The tissue was taken after the imaging sessions (within less than an hour) to assess any immediate damage and necrosis via counting Nissl-stained cells at the irradiated cortical column—a widely accepted method for studying cell loss61. Animals (N = 3) were transcardially perfused first with saline, then with 150 ml of fixative solution containing 4% PFA in 0.1 M phosphate buffer (PB). Tissue blocks were cut on a Vibratome (Leica VT1200S) into 50 µm coronal sections. After extensive washes in PB, Nissl stanning was used (1:200 in PB) (NeuroTrace 500/525 Green Fluorescent Nissl Stain, Thermo Fisher) followed by 2-(4-amidinophenyl)-1H -indole-6-carboxamidine (DAPI) (1:10,000 in PB). Sections were mounted on normal slides with gelatin coating solution and covered with mounting medium (Aquamount Mounting Medium with DAPI, Polysciences Inc.). Histological data were evaluated by confocal microscopy (Ni-EC2, Nikon and LSM 510, Zeiss Axioscope): after locating the site of infrared stimulation based on stereotactic coordinates using the Mouse Brain Atlas62, tile scans of both the control and the irradiated areas were taken (Fig. 9). Using a generalist algorithm for cellular segmentation63, neuronal cell bodies were identified in a 500 µm wide cortical column centered around the irradiated area, and also for the corresponding contralateral control hemisphere.

Data analysis

Fluorescent time series depicting the calcium changes occurring in vivo in both the neuropil and the selected cells were analyzed with the MESc data acquisition software (Femtonics Ltd, Budapest, Hungary) and the MES curve analyzer tool. Briefly, regions of interest were manually selected to coincide with single cell somata. The raw fluorescence calcium traces were extracted to Excel and analyzed using custom Matlab scripts. They were transformed to show fluorescence change according to Eq. (1):

$$\frac{\Delta F}{{F_{0} }} = \frac{{\left( {F - F_{0} } \right)}}{{F_{0} }}$$

where F is the fluorescence at any given point in time, and F0 is the mean fluorescence value for the 3000 to 4500 ms range, preceding the infrared stimulus presentation. Following this, the signal-to-noise ratio (SNR) is:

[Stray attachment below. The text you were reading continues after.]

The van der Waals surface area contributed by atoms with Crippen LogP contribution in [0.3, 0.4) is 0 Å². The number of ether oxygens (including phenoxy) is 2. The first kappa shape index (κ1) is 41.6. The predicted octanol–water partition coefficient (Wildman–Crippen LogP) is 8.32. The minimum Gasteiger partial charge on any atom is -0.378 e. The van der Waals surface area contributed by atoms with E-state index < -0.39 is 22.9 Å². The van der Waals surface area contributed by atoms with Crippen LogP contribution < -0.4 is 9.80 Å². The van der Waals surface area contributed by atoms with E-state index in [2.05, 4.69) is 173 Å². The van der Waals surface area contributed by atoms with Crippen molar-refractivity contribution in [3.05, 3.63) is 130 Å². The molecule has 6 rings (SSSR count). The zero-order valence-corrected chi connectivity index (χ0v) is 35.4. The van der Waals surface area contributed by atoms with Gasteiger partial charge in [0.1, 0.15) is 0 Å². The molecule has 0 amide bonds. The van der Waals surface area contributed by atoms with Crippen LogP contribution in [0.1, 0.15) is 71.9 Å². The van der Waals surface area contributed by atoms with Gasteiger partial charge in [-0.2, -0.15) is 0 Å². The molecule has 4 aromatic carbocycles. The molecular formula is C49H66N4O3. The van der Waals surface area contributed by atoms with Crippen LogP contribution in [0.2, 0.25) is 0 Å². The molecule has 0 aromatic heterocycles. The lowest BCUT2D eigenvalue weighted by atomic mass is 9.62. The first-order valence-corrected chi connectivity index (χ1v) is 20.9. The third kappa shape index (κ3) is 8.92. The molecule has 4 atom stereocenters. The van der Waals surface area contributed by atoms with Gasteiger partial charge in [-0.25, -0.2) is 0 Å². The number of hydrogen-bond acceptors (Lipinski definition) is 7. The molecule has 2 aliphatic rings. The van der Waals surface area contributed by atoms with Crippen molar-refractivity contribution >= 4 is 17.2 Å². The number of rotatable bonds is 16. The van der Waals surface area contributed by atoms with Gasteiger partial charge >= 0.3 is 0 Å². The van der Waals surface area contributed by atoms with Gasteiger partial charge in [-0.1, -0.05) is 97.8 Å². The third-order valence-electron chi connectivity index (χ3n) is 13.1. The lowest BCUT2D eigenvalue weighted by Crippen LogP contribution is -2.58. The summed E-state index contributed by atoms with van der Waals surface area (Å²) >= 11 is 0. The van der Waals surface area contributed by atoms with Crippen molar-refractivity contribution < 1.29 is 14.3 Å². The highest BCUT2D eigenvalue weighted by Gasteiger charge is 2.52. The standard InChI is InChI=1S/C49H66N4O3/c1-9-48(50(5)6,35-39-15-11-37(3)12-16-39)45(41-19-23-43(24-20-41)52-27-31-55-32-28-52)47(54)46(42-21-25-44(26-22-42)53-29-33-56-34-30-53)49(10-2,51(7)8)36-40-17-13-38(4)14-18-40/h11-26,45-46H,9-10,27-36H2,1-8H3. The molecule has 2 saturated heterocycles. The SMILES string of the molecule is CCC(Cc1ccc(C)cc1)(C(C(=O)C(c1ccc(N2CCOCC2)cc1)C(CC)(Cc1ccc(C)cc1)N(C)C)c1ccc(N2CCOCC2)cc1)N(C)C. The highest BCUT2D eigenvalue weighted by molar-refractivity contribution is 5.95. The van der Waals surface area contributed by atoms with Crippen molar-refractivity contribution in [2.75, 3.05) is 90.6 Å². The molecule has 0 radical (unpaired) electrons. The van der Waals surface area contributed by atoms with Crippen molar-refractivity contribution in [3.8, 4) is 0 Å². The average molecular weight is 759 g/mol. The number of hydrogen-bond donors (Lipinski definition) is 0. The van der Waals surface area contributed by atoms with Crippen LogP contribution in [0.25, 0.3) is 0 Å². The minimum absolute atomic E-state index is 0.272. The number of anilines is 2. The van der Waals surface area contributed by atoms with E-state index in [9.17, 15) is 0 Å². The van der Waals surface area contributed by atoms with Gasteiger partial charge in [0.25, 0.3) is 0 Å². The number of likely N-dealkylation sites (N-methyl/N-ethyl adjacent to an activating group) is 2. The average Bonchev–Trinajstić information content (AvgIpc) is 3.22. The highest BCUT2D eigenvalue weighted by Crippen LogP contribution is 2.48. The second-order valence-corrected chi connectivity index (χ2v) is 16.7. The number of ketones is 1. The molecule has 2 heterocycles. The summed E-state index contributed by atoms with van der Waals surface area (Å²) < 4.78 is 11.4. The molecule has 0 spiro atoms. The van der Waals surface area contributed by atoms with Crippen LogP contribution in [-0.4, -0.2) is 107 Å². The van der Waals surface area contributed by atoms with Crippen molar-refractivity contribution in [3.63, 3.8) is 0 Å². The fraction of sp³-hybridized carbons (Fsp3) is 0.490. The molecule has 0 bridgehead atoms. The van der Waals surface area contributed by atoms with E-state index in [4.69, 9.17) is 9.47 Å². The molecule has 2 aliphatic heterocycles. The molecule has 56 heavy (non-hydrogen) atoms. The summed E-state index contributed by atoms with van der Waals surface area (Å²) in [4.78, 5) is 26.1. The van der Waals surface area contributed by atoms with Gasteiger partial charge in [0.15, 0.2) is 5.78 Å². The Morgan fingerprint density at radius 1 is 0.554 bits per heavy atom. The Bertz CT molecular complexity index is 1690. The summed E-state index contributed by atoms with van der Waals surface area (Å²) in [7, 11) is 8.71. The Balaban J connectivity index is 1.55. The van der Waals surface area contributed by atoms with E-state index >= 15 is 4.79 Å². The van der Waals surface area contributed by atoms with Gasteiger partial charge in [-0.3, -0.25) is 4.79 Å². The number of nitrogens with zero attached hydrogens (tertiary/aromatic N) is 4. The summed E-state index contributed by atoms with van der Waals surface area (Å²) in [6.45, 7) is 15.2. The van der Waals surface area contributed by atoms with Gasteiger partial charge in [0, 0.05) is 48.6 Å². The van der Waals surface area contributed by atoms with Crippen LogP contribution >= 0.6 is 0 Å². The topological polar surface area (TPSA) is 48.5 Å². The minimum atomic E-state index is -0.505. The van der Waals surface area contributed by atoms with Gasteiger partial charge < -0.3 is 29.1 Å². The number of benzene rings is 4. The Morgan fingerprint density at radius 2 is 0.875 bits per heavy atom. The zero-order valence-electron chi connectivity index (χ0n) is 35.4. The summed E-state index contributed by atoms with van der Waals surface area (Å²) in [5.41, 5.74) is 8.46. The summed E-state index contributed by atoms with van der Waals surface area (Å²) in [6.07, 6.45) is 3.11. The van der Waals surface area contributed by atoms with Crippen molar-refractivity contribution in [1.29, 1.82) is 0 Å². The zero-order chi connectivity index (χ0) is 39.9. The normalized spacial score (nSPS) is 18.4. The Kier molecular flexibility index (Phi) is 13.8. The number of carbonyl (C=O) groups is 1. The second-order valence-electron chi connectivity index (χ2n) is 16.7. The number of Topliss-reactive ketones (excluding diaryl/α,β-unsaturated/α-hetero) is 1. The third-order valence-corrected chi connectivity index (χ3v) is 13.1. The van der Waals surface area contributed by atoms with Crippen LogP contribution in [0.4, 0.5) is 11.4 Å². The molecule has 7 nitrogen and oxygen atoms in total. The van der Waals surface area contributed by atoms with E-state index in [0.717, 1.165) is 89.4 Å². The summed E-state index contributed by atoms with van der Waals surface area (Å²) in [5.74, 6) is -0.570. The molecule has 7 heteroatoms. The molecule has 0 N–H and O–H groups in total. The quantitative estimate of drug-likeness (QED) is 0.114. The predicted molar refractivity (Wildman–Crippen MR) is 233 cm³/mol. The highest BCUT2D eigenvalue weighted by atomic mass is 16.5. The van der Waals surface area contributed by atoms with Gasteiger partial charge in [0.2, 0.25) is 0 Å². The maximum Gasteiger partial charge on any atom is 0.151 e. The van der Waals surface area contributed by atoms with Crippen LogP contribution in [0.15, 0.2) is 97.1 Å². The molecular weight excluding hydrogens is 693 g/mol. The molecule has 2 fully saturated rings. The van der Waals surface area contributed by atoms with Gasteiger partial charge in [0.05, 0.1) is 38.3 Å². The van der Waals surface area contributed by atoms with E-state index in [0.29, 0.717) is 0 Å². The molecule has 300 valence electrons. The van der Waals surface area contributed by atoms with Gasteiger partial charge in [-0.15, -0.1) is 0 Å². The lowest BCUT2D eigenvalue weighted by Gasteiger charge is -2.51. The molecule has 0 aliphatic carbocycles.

$$SNR = {{\left( {\frac{\Delta F}{{F_{0} }}} \right)_{peak} } \mathord{\left/ {\vphantom {{\left( {\frac{\Delta F}{{F_{0} }}} \right)_{peak} } {\sigma F}}} \right. \kern-\nulldelimiterspace} {\sigma F}}$$

where σF is the standard deviation of the baseline period. We took those events as a Calcium response that exceeded the threshold of three times the standard deviation of the baseline period.

For each mouse, outliers were identified using the boxplot function of Matlab and were removed from the analysis. Normal distribution for the spatial extent of the response has been determined using standard Matlab functions. Statistical analysis was done using OriginPro.


AK and IV were funded by ANR [TRAJECTORY] and recurrent funding from CNRS & Aix Marseille Université. RO and DM were funded by foundation EDF ATPulseGliome. GS AB and BR were funded by ERC 682426, VISONby3DSTIM. AS and BH were funded by ERC StG 715043. The authors are grateful to K. Lengyel for technical assistance. We acknowledge the help of the Nikon Microscopy Center at the Institute of Experimental Medicine, Budapest, Hungary. All experimental protocols were approved by the Animal Care and Experimentation Committee of the Institute of Experimental Medicine of the Hungarian Academy of Sciences (approval reference numbers PEI/001/194-4/2014 and PEI/001/1771-2/2015) and by the French Ministry of Higher Education, Research and Innovation (approval reference number APAFIS#22182–2019091818381928 v5). All procedures complied with Hungarian, French and European regulations for animal research.